And so a new year has begun. Before I get carried away sharing my new projects that are already in full swing, I figured I better show you the things I was working on in December, first.

Perhaps you remember the book I said I was working on — the illustrated story about Sarge the farm dog? Here’s how it turned out!

custom made illustrated story book by Jacque Oman Clinton

cover

custom made illustrated story book by Jacque Oman Clinton

first pages

custom made illustrated story book by Jacque Oman Clinton about a farmer and his dog

random middle pages

custom made illustrated story book by Jacque Oman Clinton about a farmer and his dog

more random middle pages

custom made illustrated story book by Jacque Oman Clinton about a farmer and his dog

more random middle pages

custom made illustrated story book by Jacque Oman Clinton about a farmer and his dog

last pages

I used blurb.com for the printing, and I’m really happy with how it turned out! Their design software is easy to use and the website is informative, helpful, and full of options. (I highly recommend them if you’re ever looking to self-publish or print-on-demand). Best of all, I can order more copies whenever I want (so if you’re interested in buying one (or commissioning your own personalized book), let me know!).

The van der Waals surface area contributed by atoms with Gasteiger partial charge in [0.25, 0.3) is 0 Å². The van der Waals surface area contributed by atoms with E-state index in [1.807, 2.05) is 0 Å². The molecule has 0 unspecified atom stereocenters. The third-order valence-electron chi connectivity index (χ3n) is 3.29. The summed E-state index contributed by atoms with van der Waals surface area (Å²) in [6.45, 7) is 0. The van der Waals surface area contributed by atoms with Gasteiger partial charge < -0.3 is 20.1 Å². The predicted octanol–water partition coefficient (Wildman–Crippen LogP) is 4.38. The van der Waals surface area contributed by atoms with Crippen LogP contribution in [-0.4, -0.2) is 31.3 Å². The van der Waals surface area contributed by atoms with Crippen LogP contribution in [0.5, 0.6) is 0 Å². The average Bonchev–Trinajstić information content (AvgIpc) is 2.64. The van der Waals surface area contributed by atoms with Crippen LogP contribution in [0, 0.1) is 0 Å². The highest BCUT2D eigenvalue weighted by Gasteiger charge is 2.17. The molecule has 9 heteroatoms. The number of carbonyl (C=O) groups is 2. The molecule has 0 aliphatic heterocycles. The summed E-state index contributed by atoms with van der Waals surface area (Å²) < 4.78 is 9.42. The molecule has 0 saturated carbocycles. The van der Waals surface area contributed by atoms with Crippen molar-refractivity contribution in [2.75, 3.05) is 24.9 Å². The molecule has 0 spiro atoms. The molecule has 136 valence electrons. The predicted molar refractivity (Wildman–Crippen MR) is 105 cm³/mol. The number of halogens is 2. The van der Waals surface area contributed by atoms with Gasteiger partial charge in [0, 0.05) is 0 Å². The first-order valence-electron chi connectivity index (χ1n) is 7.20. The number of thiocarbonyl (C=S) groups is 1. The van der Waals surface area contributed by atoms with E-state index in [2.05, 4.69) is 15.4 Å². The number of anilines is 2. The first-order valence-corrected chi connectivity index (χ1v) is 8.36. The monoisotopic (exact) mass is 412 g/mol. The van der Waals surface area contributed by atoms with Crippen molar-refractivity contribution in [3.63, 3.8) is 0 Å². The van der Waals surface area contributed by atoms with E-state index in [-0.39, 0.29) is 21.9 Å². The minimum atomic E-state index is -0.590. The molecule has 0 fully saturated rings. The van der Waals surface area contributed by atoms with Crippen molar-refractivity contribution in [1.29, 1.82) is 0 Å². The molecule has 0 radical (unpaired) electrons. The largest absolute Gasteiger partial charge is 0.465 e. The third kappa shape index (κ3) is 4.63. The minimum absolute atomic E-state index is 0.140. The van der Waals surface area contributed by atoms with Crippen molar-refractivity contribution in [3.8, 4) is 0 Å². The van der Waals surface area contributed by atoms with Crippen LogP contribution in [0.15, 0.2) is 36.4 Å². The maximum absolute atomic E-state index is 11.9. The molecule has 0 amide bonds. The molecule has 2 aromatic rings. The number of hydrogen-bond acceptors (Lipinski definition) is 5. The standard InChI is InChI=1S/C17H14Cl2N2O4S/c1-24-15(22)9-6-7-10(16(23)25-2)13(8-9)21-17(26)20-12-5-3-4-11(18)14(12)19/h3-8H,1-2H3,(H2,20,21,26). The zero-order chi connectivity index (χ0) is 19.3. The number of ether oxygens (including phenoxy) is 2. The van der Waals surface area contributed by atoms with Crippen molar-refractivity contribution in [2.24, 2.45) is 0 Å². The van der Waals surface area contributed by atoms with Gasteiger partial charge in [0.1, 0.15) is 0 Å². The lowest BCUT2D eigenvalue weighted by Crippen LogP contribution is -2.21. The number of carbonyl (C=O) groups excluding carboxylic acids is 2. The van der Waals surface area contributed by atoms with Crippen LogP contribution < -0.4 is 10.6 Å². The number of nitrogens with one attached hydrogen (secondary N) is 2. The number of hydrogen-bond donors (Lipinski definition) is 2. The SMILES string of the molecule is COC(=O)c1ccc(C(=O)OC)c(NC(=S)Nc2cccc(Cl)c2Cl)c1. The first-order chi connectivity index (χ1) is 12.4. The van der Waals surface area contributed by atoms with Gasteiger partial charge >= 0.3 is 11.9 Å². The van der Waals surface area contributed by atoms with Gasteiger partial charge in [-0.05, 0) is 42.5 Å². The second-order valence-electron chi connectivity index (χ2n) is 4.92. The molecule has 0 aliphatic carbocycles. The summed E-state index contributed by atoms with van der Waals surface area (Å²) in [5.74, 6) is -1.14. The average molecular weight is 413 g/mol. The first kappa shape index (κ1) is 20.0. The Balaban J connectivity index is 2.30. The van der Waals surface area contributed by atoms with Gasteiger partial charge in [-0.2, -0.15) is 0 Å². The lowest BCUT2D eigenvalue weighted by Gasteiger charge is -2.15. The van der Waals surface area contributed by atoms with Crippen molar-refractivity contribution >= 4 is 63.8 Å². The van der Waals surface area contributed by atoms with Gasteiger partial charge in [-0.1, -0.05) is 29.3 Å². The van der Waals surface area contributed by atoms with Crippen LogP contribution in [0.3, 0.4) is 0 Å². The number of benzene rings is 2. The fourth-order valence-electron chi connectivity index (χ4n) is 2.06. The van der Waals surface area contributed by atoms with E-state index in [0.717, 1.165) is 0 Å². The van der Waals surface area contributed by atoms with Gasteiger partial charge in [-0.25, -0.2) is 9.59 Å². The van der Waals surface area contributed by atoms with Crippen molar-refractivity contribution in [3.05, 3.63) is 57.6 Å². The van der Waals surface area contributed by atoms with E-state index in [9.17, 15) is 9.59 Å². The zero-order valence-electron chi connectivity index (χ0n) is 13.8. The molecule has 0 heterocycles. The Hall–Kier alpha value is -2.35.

EDIT: Enough people expressed interest in buying the book that I’ve put it up for sale here: http://www.blurb.com/b/7576769-sarge

Then there was this watercolor portrait I was asked to do:Commissioned Wedding portrait painted in watercolor by Jacque Oman Clinton

The above projects, plus a few orders for prints on Etsy, kept me plenty busy right up until Christmas. Then I spent the holiday week celebrating with family, relaxing with my husband, and enjoying the well-earned freedom of not needing to be “productive” (all while trying to recover from a germ that just WON’T go away). There was some re-watching of the Lord of the Rings, and a wee bit of jigsaw puzzle-ing, but mostly, there was the glorious luxury of sitting around in sweatpants, watching birds at the feeder, and doodling freely in my sketchbook for no purpose other than the sheer joy of it. Sigh…it was great.

bird blob doodle from sketchbook of Jacque Oman Clinton